After Operation Protective Edge, the Armored Corps school expanded its training programs aimed at creating cooperation with other IDF forces. “We are focusing on cooperation with other forces among lower-ranking officers, not just among the higher ranks. We need to work with the Infantry, Engineering Corps, Artillery Corps and the air force,” the commander said.
Another new feature of training is based on the fact that the tank has become more independent, and can operate on its own in built up areas, according to Hasson. “We are training the crews to give them confidence to fully utilize their tanks. We invested in this in the past, but not enough, in our view.”
The installation of Rafael’s Trophy active defense system on Merkava tanks enables them to enter urban areas with far greater ease, and to quickly complete sensor-to-shooter cycles, he noted. “Not all of our tools have this. We work around where this [active defenses against anti-tank missiles] does not exist.”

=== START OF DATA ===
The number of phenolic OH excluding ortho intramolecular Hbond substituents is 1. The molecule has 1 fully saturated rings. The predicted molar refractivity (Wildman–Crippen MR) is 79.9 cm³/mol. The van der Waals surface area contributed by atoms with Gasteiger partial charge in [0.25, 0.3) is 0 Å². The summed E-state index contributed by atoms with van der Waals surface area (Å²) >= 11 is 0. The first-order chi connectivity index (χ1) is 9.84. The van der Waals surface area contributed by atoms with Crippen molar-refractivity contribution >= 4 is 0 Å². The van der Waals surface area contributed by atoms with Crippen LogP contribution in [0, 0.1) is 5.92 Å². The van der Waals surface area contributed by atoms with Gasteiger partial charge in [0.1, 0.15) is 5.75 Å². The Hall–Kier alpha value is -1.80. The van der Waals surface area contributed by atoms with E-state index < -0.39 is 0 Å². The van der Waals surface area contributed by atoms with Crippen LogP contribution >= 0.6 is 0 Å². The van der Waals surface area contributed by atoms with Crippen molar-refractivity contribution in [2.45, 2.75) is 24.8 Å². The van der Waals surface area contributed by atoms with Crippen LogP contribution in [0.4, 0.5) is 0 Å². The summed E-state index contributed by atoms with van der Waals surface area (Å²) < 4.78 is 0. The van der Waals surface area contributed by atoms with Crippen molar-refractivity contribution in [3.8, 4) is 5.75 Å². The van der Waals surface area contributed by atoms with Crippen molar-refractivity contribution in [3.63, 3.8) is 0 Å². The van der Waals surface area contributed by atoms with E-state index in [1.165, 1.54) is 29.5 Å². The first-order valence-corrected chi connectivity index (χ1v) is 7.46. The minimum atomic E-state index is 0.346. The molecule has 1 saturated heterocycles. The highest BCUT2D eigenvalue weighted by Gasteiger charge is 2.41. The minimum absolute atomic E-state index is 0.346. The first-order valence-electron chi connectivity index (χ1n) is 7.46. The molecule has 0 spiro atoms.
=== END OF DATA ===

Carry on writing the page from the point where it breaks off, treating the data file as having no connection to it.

“If the Second Lebanon War created a fear of introducing many tanks into the battlefield because of the threat of anti-tank missiles, Operation Protective Edge placed the Armored Corps in a much better place,” he argued. “We have more recruits, and their confidence is high. The ability of the tank to operate in a closed area has a place of honor. Tanks played a role in searching for tunnel threats together with infantry [in Gaza]. The ability to absorb enemy fire, and take the lead, puts in us in a good position.”